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|Title:||Obesity affects spontaneous pregnancy chances in subfertile, ovulatory women|
|Author:||van der Steeg, J.|
van der Veen, F.
|Citation:||Human Reproduction, 2008; 23(2):324-328|
|Publisher:||Oxford University Press|
|Jan Willem van der Steeg, Pieternel Steures, Marinus J.C. Eijkemans, J. Dik F. Habbema, Peter G.A. Hompes, Jan M. Burggraaff, G. Jur E. Oosterhuis, Patrick M.M. Bossuyt, Fulco van der Veen and Ben W.J. Mol|
|Abstract:||BACKGROUND Obesity is increasing rapidly among women all over the world. Obesity is a known risk factor for subfertility due to anovulation, but it is unknown whether obesity also affects spontaneous pregnancy chances in subfertile, ovulatory women. METHODS We evaluated whether obesity affected the chance of a spontaneous pregnancy in a prospectively assembled cohort of 3029 consecutive subfertile couples. Women had to be ovulatory and had to have at least one patent tube, whereas men had to have a normal semen analysis. Time to spontaneous ongoing pregnancy within 12 months was the primary endpoint. RESULTS The probability of a spontaneous pregnancy declined linearly with a body mass index (BMI) over 29 kg/m2. Corrected for possible related factors, women with a high BMI had a 4% lower pregnancy rate per kg/m2 increase [hazard ratio: 0.96 (95% CI 0.91–0.99)]. CONCLUSIONS These results indicate that obesity is associated with lower pregnancy rates in subfertile ovulatory women.|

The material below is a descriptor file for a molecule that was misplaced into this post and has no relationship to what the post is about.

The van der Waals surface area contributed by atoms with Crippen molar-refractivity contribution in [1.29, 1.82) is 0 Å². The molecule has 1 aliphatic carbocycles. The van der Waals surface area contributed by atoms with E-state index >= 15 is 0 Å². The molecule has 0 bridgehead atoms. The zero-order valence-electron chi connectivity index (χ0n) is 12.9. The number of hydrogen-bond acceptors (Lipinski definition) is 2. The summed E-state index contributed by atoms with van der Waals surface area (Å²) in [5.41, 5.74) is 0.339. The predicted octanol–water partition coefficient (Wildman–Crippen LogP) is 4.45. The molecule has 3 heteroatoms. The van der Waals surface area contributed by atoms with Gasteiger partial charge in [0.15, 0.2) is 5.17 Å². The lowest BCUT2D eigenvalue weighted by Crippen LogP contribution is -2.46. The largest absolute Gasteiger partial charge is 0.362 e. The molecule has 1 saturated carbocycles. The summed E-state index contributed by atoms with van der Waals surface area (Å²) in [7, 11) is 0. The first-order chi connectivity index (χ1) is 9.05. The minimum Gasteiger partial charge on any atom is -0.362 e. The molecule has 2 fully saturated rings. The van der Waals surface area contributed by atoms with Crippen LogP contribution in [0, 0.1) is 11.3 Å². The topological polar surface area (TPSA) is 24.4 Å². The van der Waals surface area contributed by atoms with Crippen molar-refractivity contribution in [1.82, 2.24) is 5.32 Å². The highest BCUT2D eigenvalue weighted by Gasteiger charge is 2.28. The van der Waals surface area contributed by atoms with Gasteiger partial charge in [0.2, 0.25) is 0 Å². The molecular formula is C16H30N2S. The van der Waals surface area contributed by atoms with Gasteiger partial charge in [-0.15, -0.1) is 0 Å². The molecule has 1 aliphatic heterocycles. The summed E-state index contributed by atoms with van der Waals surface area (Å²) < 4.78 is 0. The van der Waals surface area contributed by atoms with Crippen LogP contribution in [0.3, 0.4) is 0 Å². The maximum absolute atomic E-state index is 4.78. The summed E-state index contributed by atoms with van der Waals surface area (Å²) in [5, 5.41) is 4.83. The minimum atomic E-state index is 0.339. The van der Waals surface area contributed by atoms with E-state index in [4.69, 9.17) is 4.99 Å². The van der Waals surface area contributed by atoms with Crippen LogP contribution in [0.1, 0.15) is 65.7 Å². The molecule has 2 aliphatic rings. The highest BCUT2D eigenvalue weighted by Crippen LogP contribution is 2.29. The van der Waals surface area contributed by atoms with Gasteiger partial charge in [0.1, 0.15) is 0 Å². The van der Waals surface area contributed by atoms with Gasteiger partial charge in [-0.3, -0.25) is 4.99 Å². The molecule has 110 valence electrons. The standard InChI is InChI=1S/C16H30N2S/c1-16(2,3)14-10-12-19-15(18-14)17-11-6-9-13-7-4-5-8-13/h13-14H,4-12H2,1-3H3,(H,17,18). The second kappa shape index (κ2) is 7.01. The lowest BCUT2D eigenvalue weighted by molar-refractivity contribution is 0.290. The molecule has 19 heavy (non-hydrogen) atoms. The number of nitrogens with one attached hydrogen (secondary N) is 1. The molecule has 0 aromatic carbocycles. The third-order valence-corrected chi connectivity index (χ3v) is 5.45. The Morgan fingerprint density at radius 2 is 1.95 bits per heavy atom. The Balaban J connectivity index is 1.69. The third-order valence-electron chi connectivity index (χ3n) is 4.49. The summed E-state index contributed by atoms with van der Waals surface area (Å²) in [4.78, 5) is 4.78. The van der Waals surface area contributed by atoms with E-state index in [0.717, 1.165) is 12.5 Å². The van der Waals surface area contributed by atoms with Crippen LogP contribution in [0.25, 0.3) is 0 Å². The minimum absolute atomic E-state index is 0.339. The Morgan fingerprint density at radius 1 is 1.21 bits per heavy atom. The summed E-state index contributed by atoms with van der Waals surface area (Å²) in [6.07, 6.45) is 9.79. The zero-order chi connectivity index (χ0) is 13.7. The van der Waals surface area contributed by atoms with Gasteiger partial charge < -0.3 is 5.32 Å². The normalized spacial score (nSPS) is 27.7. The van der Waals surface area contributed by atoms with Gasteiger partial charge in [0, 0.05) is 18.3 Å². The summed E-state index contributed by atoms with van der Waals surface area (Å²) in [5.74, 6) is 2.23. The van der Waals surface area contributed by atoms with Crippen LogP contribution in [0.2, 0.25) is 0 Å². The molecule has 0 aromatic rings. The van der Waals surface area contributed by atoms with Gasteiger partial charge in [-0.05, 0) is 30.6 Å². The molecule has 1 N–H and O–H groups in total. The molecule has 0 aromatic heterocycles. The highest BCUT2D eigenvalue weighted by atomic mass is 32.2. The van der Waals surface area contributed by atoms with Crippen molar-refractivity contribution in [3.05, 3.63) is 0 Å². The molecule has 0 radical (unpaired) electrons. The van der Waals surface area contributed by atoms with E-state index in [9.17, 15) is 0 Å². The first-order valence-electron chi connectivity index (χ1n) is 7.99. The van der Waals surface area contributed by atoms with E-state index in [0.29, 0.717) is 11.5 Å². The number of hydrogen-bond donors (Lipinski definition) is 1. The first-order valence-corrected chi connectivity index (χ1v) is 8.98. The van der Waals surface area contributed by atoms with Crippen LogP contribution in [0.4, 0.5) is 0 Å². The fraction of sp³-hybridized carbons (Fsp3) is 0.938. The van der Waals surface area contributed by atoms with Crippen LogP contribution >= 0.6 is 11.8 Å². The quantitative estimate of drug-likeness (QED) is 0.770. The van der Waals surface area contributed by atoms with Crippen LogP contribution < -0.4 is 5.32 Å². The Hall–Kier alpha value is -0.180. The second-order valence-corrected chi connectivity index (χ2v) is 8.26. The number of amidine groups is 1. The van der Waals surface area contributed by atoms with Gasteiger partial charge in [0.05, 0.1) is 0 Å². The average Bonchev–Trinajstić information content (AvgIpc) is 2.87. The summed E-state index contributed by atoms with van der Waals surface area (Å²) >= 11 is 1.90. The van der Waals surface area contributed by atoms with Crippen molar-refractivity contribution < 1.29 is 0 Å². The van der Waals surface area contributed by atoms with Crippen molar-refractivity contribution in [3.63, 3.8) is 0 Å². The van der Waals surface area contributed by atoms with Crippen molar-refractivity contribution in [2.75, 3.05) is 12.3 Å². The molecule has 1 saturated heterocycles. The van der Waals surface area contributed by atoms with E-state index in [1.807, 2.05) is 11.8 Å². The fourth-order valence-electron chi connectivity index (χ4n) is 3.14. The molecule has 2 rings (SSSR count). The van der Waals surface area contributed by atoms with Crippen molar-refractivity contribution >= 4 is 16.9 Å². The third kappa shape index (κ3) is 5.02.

|Keywords:||Obesity; subfertility; pregnancy chance; spontaneous conception|
|Description:||First published online: December 11, 2007|
|Rights:||© The Author 2007|
|Appears in Collections:||Aurora harvest 2|
Obstetrics and Gynaecology publications
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